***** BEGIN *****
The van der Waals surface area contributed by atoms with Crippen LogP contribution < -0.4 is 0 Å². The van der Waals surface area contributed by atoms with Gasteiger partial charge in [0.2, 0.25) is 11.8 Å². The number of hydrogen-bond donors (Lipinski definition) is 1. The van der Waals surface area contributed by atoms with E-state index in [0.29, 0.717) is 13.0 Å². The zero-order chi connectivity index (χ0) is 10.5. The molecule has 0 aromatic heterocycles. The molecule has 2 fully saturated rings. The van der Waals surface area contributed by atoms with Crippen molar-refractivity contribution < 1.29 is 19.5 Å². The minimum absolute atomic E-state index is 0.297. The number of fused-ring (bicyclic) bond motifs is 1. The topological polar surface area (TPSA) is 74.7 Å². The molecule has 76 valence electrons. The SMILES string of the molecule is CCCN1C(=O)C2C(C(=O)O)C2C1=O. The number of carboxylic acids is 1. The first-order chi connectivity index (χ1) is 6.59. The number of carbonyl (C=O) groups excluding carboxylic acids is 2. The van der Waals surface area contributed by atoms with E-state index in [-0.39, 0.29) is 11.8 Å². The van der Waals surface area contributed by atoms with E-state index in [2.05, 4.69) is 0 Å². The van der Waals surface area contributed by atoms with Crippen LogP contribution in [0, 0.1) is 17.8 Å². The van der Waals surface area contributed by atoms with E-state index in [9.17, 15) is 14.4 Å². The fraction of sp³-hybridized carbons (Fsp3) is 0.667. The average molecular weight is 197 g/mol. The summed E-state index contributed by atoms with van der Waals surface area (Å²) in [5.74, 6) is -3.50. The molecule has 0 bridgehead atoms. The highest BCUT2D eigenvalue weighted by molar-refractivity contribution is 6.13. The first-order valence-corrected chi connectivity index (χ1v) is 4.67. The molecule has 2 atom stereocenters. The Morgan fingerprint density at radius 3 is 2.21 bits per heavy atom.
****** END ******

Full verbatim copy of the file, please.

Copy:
The van der Waals surface area contributed by atoms with Crippen LogP contribution < -0.4 is 0 Å². The van der Waals surface area contributed by atoms with Gasteiger partial charge in [0.2, 0.25) is 11.8 Å². The number of hydrogen-bond donors (Lipinski definition) is 1. The van der Waals surface area contributed by atoms with E-state index in [0.29, 0.717) is 13.0 Å². The zero-order chi connectivity index (χ0) is 10.5. The molecule has 0 aromatic heterocycles. The molecule has 2 fully saturated rings. The van der Waals surface area contributed by atoms with Crippen molar-refractivity contribution < 1.29 is 19.5 Å². The minimum absolute atomic E-state index is 0.297. The number of fused-ring (bicyclic) bond motifs is 1. The topological polar surface area (TPSA) is 74.7 Å². The molecule has 76 valence electrons. The SMILES string of the molecule is CCCN1C(=O)C2C(C(=O)O)C2C1=O. The number of carboxylic acids is 1. The first-order chi connectivity index (χ1) is 6.59. The number of carbonyl (C=O) groups excluding carboxylic acids is 2. The van der Waals surface area contributed by atoms with E-state index in [-0.39, 0.29) is 11.8 Å². The van der Waals surface area contributed by atoms with E-state index in [2.05, 4.69) is 0 Å². The van der Waals surface area contributed by atoms with Crippen LogP contribution in [0, 0.1) is 17.8 Å². The van der Waals surface area contributed by atoms with E-state index in [9.17, 15) is 14.4 Å². The fraction of sp³-hybridized carbons (Fsp3) is 0.667. The average molecular weight is 197 g/mol. The summed E-state index contributed by atoms with van der Waals surface area (Å²) in [5.74, 6) is -3.50. The molecule has 0 bridgehead atoms. The highest BCUT2D eigenvalue weighted by molar-refractivity contribution is 6.13. The first-order valence-corrected chi connectivity index (χ1v) is 4.67. The molecule has 2 atom stereocenters. The Morgan fingerprint density at radius 3 is 2.21 bits per heavy atom.